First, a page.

Earlier we said that the UK’s legislation on gambling is currently tighter than the EU’s. For this reason (along with the uncertainty of no one really having a clue how ANY industry will be impacted by Brexit), we’re saying that the legislative impact of a no deal Brexit on gambling legislation will be negligible.
We spent a long time looking at the tariffs that might become applicable to the UK gambling companies in the event of a no deal Brexit (a long time). Our conclusion is that there is a lack of real clarity on where the gambling industry fits into the EU’s tariff structure. This raises one big issue about how Brexit will impact the gambling industry – if there’s no real clarity on what tariffs are applicable, then how do we know what the impact will be?
The most sensible way of looking at the gambling industry is to say that it comes under the banner of digital services – because there are no physical goods that gambling companies trade in cross-border. This means that gambling must be looked at in the same light as companies such as Amazon, Google, and Facebook.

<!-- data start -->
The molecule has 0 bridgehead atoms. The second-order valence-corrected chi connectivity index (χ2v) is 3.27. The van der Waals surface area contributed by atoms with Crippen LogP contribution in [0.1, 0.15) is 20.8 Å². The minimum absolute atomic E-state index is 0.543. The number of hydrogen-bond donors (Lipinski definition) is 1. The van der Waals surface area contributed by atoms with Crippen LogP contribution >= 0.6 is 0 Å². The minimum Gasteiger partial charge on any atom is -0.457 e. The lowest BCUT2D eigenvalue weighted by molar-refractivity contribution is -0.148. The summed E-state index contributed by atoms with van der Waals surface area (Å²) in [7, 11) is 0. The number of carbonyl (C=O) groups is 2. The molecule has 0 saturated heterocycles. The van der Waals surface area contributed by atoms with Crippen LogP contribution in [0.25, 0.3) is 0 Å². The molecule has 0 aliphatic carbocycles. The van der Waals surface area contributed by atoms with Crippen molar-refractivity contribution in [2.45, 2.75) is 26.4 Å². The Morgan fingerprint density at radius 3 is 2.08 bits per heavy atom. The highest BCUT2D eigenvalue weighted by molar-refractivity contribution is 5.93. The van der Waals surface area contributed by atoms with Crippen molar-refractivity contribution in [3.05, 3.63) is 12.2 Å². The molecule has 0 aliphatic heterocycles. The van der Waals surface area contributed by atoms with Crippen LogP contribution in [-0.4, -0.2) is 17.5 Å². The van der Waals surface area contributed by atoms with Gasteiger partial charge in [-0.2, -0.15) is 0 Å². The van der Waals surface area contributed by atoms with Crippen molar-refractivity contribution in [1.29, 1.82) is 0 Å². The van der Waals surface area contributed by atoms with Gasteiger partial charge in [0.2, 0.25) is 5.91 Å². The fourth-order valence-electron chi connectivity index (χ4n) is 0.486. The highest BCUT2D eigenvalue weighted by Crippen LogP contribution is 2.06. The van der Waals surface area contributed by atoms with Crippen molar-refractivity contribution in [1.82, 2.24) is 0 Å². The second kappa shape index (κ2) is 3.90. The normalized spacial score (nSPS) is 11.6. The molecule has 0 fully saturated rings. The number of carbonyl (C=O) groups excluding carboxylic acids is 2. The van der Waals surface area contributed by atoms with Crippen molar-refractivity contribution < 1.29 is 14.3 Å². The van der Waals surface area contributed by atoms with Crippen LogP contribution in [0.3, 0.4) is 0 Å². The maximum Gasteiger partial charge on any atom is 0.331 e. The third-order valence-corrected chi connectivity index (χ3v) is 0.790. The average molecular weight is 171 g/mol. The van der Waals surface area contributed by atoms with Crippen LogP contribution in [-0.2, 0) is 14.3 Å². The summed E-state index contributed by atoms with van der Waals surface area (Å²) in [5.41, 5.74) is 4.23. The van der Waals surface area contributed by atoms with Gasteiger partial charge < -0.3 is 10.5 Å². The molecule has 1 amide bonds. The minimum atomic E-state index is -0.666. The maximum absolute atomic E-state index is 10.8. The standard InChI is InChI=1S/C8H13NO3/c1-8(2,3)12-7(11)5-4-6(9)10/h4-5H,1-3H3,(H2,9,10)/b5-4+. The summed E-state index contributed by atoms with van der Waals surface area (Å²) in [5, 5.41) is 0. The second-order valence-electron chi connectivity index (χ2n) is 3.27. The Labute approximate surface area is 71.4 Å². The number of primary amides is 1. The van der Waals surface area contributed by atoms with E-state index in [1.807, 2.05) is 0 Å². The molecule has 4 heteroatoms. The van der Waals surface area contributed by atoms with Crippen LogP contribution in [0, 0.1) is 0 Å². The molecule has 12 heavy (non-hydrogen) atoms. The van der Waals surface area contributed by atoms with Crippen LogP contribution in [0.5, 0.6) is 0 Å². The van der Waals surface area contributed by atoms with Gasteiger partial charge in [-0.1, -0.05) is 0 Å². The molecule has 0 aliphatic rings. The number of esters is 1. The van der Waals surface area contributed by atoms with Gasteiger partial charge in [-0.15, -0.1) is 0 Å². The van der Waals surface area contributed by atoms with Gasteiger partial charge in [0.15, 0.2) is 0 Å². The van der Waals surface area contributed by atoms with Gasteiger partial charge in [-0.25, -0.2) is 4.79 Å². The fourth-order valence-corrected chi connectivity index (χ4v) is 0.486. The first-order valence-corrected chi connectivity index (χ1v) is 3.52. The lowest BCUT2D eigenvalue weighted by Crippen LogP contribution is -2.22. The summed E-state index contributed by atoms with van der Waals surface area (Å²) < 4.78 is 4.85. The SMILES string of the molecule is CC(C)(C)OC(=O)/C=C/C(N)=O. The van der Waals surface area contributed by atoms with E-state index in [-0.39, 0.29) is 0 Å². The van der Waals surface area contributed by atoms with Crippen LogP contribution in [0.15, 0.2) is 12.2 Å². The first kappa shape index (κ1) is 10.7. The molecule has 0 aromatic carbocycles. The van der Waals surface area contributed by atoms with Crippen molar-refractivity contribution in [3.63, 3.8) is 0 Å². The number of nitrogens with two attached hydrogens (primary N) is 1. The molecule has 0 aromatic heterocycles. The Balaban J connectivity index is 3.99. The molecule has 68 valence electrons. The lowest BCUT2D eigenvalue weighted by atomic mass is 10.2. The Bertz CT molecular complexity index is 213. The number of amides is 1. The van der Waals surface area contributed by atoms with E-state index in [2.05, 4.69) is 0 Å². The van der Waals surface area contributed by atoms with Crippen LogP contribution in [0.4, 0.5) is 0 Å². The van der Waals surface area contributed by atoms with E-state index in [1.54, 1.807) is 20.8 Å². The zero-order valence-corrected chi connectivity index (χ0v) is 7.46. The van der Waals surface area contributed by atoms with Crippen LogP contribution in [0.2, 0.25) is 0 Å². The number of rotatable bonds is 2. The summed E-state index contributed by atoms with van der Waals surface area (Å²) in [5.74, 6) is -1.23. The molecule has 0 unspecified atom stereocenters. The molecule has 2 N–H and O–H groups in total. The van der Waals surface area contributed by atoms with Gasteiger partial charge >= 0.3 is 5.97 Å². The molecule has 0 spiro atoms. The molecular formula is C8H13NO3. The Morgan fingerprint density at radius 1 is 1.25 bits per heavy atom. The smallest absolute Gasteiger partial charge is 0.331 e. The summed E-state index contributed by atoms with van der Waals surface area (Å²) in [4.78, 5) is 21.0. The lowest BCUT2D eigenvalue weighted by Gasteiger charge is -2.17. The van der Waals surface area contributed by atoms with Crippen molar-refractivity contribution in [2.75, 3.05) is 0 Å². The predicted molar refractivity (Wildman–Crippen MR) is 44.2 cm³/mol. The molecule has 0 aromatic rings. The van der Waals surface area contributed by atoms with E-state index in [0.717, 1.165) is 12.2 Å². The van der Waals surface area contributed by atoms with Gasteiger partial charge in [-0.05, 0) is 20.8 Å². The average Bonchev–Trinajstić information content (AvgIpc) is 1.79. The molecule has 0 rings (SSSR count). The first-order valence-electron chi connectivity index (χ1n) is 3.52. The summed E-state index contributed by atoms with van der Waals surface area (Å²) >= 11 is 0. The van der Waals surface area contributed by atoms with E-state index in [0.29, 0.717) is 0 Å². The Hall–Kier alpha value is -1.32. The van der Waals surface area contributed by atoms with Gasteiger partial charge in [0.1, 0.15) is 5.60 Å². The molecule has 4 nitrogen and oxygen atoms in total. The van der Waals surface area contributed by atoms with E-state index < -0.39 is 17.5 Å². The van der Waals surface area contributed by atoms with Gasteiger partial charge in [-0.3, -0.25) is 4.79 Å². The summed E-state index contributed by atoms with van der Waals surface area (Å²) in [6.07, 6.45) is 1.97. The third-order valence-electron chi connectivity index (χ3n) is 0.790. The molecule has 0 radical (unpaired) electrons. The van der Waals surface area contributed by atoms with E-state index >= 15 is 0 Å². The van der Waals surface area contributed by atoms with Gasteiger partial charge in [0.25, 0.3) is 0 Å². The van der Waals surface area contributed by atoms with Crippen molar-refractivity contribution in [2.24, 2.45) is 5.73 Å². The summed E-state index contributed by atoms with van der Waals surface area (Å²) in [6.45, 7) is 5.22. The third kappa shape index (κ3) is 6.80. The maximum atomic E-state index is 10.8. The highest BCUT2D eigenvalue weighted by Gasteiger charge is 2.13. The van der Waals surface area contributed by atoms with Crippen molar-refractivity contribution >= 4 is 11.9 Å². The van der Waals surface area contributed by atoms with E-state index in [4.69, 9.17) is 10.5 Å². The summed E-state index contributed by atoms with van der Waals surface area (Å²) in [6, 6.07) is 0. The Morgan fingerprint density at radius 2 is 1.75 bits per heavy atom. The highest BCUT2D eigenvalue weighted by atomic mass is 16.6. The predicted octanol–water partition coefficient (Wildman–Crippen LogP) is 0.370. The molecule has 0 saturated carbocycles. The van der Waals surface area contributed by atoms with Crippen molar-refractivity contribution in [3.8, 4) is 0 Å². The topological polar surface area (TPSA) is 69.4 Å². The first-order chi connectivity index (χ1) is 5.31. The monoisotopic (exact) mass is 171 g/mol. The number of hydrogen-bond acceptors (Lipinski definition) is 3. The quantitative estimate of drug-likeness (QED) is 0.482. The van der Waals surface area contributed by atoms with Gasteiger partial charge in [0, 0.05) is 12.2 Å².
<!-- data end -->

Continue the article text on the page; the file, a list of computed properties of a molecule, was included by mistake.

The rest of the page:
In recent years and months, Amazon, Google, and Facebook have been threatened by the prospect of a digital services tax – a “de facto tariff” – from the EU. However, though the EU stepped back from this tax, it’s likely to pursue it via a slightly different incarnation – given the political climate around the lack of tax being paid by Amazon, Google, and Facebook.
But trade isn’t simply about the movement of goods and services – single market membership also demands freedom of movement for people within the member states. This is one area where land-based casinos may be affected – many of the staff of land casinos are from EU countries, as these roles fall into the hospitality sector. The impact of Brexit on this aspect of gambling could be severe. If those workers from EU countries are not afforded the same rights as they currently enjoy – as with everything concerning Brexit, this is still shrouded in uncertainty.
Brexit is going to have an impact on every industry in the UK, this much is certain. But what’s also certain is that we cannot say with any certainty how big or small this impact will be. The truth is that we’re venturing into unchartered territory, because no country has ever left the EU. For now, that means the gambling industry will just have to wait and see what happens.